Sandomierz, which I've now visited four times, is quite simply an amazing historical town, it keeps getting better with each visit, as though the local authorities know what they need to do to continually improve it as a draw. Today, I'd rate Sandomierz as long weekend-plus. The town itself has plenty to see, and the surrounding countryside - especially on a weekend like this one - is quite beautiful.
I arrived at the castle at noon to chair a panel at a trade conference aimed at the region's fruit and veg growers. After the conference, I had time to explore the town. Below: from the castle, the view of the Cathedral Basilica of the Nativity of the Blessed Virgin Mary, built in 1360.
Below: the interior of the cathedral. Twelve gory paintings (one for each month) depict the deaths of Christian martyrs, blood spewing, severed heads; things to distract from lengthy sermons.
If amber is the tourist take-home in Gdańsk, here in Sandomierz it's striped flint (or banded flint), a rare stone that is to be found in abundance in this region of Poland. Many workshops and souvenir stores sell all manner of jewellry, cuff-links, tie pins and the like featuring this stone set in silver.
Below: the Old Town square, beautifully remonted since my last visit to Sandomierz in January 2006. Back then it was grey and crumbling; today, it is vibrant and appealing. EU (and Swiss) funds have been put to good use.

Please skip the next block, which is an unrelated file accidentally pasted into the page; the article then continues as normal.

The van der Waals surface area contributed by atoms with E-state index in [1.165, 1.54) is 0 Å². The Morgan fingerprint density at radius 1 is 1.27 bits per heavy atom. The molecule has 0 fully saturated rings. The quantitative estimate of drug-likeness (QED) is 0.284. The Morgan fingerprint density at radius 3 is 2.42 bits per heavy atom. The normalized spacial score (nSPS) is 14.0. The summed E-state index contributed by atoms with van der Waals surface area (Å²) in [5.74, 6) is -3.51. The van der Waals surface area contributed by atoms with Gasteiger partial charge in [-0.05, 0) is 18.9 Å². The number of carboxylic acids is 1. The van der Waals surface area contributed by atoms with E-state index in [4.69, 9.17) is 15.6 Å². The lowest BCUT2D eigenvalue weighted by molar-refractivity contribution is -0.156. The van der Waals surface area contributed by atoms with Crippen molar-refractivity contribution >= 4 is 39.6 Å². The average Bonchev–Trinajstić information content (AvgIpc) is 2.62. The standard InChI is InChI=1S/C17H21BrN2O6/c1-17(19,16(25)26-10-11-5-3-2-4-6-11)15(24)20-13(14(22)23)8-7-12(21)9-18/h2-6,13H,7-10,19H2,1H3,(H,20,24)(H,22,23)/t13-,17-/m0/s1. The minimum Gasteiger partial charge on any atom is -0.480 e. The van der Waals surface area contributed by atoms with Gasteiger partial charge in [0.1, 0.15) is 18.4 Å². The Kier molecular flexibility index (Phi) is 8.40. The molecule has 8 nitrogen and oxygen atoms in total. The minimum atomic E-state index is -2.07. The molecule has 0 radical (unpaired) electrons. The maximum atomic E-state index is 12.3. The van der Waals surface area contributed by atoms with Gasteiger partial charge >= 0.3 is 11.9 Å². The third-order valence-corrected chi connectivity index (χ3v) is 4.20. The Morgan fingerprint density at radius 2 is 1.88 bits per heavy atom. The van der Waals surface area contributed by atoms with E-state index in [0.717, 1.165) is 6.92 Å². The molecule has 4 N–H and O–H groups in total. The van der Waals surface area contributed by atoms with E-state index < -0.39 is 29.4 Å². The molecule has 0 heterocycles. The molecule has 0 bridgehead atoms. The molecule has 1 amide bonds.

Left: this Old Town wicket gate (furta miejska), is the one surviving of the two built. This, the Dominican wicket, is known as the ear (not eye) of the needle. Steep steps lead down to the Podwale; the Bistro Podwale offers good food and a great range of craft beers and ciders including my favourite Polish cider - Cydr Ignaców.
Below: plenty of bars, cafes and restaurants in and around the Old Town. Prices lower than Warsaw, higher than Zamość (half-litre of local beer, 8 złotys).
Below: Sandomierz's town hall stands in the middle of the Old Town square. Like the cathedral and the gates, it is Gothic and dates back to the second half of the 14th Century, although the white tower was added on in the 17th Century.
Below: looking south-east from the steps of the Basztowy hotel. Across the Vistula lies Tarnobrzeg and in the distance, Rzeszów.
After the slap-up dinner of local produce laid on by the organisers, my colleagues from our Kraków office set off for home (Sandomierz is a three-hour drive from Warsaw, a three-hour drive from Kraków). Below: a night-time view of the castle.
This morning I slept until half past eight, had breakfast (poor! powdered coffee, no fruit juice, no fruit, no salad - just bread, butter, ham and cheese) and decided to spend more time looking around Sandomierz. Below: the Town Hall, lit by strong morning sunlight.
Below: the old town of Sandomierz stands on a hill rising 40m to 50m over the Vistula river. Every now and then, you can catch a glimpse of the river and the plains beyond.
Below: this could be Tuscany. This beautiful town is quintessentially European in its history, culture and architecture.
Below: half past ten, time to set off back to Warsaw. The fine way. To Zawichost, by ferry across the Vistula, thence via Annopol, Puławy, Wilga and Góra Kalwaria home.
If you've not been - go! You will not be disappointed by Sandomierz. Finally, a thank-you to Tomek from our Kraków office, who schooled here and showed us round with the expert knowledge of a local.
[I took so many interesting photos I needed to put together another post to accommodate them all - click here for more Sandometer!]
This time two years ago:
Food hygiene and lies as Russian foreign policy tools
This time three years ago:
Asphalt for ul. Poloneza (to Krasnowolska at least)
This time four years ago:
A welcome splash of colour to a drab car park
This time five years ago:
To Hel and back in 36 hours
This time seven years ago:
Honing the Art of the Written Word
This time eight years ago:
Of castles, dams and brass bands